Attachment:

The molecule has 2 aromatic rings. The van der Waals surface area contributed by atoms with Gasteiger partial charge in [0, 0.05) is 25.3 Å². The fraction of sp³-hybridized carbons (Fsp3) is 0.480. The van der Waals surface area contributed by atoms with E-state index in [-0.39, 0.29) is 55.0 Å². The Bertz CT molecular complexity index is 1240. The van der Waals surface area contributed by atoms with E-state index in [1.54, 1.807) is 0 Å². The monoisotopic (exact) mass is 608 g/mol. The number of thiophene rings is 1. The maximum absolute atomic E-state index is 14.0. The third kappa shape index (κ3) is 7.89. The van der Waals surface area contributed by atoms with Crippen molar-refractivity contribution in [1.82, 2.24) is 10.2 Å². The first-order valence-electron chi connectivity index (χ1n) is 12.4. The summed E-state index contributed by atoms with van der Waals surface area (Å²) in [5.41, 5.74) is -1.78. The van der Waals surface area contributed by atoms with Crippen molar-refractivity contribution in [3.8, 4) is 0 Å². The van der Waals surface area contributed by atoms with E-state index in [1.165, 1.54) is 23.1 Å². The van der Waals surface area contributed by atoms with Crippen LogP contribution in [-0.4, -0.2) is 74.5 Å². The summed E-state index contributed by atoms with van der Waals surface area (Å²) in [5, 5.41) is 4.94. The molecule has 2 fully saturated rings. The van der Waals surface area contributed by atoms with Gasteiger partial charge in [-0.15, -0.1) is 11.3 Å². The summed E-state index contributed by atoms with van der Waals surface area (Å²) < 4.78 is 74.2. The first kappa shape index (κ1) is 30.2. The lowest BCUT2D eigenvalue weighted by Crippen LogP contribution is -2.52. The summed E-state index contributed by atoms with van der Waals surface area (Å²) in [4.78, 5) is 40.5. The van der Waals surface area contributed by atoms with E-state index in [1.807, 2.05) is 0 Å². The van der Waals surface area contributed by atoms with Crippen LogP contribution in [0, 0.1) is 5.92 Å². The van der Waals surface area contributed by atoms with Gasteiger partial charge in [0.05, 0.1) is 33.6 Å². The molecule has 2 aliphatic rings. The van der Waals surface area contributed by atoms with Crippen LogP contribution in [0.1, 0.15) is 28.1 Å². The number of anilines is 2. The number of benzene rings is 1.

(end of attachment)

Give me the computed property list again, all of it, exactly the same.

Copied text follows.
The molecule has 2 aromatic rings. The van der Waals surface area contributed by atoms with Gasteiger partial charge in [0, 0.05) is 25.3 Å². The fraction of sp³-hybridized carbons (Fsp3) is 0.480. The van der Waals surface area contributed by atoms with E-state index in [-0.39, 0.29) is 55.0 Å². The Bertz CT molecular complexity index is 1240. The van der Waals surface area contributed by atoms with E-state index in [1.54, 1.807) is 0 Å². The monoisotopic (exact) mass is 608 g/mol. The number of thiophene rings is 1. The maximum absolute atomic E-state index is 14.0. The third kappa shape index (κ3) is 7.89. The van der Waals surface area contributed by atoms with Crippen molar-refractivity contribution in [1.82, 2.24) is 10.2 Å². The first-order valence-electron chi connectivity index (χ1n) is 12.4. The summed E-state index contributed by atoms with van der Waals surface area (Å²) in [5.41, 5.74) is -1.78. The van der Waals surface area contributed by atoms with Crippen molar-refractivity contribution in [3.8, 4) is 0 Å². The van der Waals surface area contributed by atoms with E-state index in [1.165, 1.54) is 23.1 Å². The van der Waals surface area contributed by atoms with Crippen LogP contribution in [-0.4, -0.2) is 74.5 Å². The summed E-state index contributed by atoms with van der Waals surface area (Å²) in [5, 5.41) is 4.94. The molecule has 2 fully saturated rings. The van der Waals surface area contributed by atoms with Gasteiger partial charge in [-0.15, -0.1) is 11.3 Å². The summed E-state index contributed by atoms with van der Waals surface area (Å²) < 4.78 is 74.2. The first kappa shape index (κ1) is 30.2. The lowest BCUT2D eigenvalue weighted by Crippen LogP contribution is -2.52. The summed E-state index contributed by atoms with van der Waals surface area (Å²) in [4.78, 5) is 40.5. The van der Waals surface area contributed by atoms with E-state index in [1.807, 2.05) is 0 Å². The van der Waals surface area contributed by atoms with Crippen LogP contribution in [0, 0.1) is 5.92 Å². The van der Waals surface area contributed by atoms with Gasteiger partial charge in [0.05, 0.1) is 33.6 Å². The molecule has 2 aliphatic rings. The van der Waals surface area contributed by atoms with Crippen LogP contribution in [0.1, 0.15) is 28.1 Å². The number of anilines is 2. The number of benzene rings is 1.